If you've ever taken a history class about science and modern industrial marvels, you have likely heard the name Thomas Edison. This genius is responsible for discovering the ability to generate and harness electricity in order to provide people with a source of energy.
As the first man to invent the light bulb, Thomas Edison has surely made his claim to fame. Even today, modern electrical companies and energy labs are created in his namesake to honor the legacy he has left. But that's not all; the light bulb is not the only thing that Thomas Edison has brought into the world. In fact, it is his theories and discoveries on direct current that truly changed our world and the way we live.
How did Thomas Edison's direct current change the world? What's so important about direct current, anyway? Read on to discover the answers!
Edison had always known that there is a way to channel or harness the power of electricity. Inspired by Benjamin Franklin's legendary kite flight over 100 years prior, Edison knew that this experiment could be taken further. He soon discovered and developed direct current.
What is direct current, exactly?
Direct current is an electrical current that:
And among other things, direct current is currently used as a major power supply for transmissions, power grids, and most sources of electricity. While there has been a constant debate between the advantages of direct current and alternating current, which was developed directly by Edison's competitor, Nikola Tesla, the world typically turns towards direct current to provide most sources of electrical power.
While Edison was not the first to develop direct current itself, he was the first to understand it and reproduce it on a massive scale. Large power grids were constructed to offer direct current to houses and buildings around the nation.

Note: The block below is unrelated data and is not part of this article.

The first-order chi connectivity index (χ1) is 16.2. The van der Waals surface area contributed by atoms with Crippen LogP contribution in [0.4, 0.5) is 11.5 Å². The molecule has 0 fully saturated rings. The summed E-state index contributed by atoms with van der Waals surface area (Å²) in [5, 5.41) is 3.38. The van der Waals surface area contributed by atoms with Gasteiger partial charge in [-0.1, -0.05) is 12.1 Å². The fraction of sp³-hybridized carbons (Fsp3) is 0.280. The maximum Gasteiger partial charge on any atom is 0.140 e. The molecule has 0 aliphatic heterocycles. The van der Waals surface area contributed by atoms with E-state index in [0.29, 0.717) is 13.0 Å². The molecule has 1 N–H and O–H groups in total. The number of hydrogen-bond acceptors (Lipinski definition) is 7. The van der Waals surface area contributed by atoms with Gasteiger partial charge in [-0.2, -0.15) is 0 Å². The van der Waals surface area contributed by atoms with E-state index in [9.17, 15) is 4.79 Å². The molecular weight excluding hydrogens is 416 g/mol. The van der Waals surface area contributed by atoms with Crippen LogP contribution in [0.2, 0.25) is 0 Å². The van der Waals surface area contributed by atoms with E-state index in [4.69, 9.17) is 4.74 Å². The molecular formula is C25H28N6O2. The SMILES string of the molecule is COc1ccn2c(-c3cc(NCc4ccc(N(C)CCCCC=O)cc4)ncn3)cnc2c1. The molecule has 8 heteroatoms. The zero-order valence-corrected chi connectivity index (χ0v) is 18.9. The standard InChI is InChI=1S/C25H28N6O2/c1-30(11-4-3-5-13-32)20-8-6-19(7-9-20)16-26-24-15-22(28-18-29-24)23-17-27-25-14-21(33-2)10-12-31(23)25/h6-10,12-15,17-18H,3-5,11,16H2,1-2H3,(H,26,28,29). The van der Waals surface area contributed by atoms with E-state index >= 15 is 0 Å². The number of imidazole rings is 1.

Without direct current, our world would be very dark. Although many arguments have been made over the past decades about the superiority of alternating current over direct current, it can also be argued that alternating current would not have been developed if direct current was not discovered first. Edison and Tesla often had to come head to head and fight over which of their currents was superior, but their arguments actually went down as very important events in history.
Direct current has been since improved upon, and in recent decades a more powerful high-voltage option. The world at one point did switch to alternating current; however, with recent developments in stronger and more powerful direct current, many power plants have gone back to providing it as a source of energy.
If direct current is so important, what exactly is it used for today?
Direct current is most commonly found in batteries and solar power systems, or anything that uses super low-voltage applications. Most electric circuits that run inside, outside, and throughout the home use a DC power supply. DC power is required for connectors, sockets, fixtures, and other common outlets around the house. Essentially, DC is used for almost everything.
In the car, DC batteries are installed. While the alternator uses alternating current, given its name, the rest of the car's functions and applications use direct current. DC is even used in telecommunication, through high-voltage transmissions. The electricity that is generated from coal or natural gases in power plants is often a direct current that is sent through the transmitters, the grids, and the power lines that carry it to your home.
There are some uses for alternating current. Most chargers that give power to your laptop or mobile device use an alternating current. It's important to note the significance of both. However, when it comes to history, direct current has truly changed the world we live in today. We would not have the same technologies or conveniences as we do now without it.
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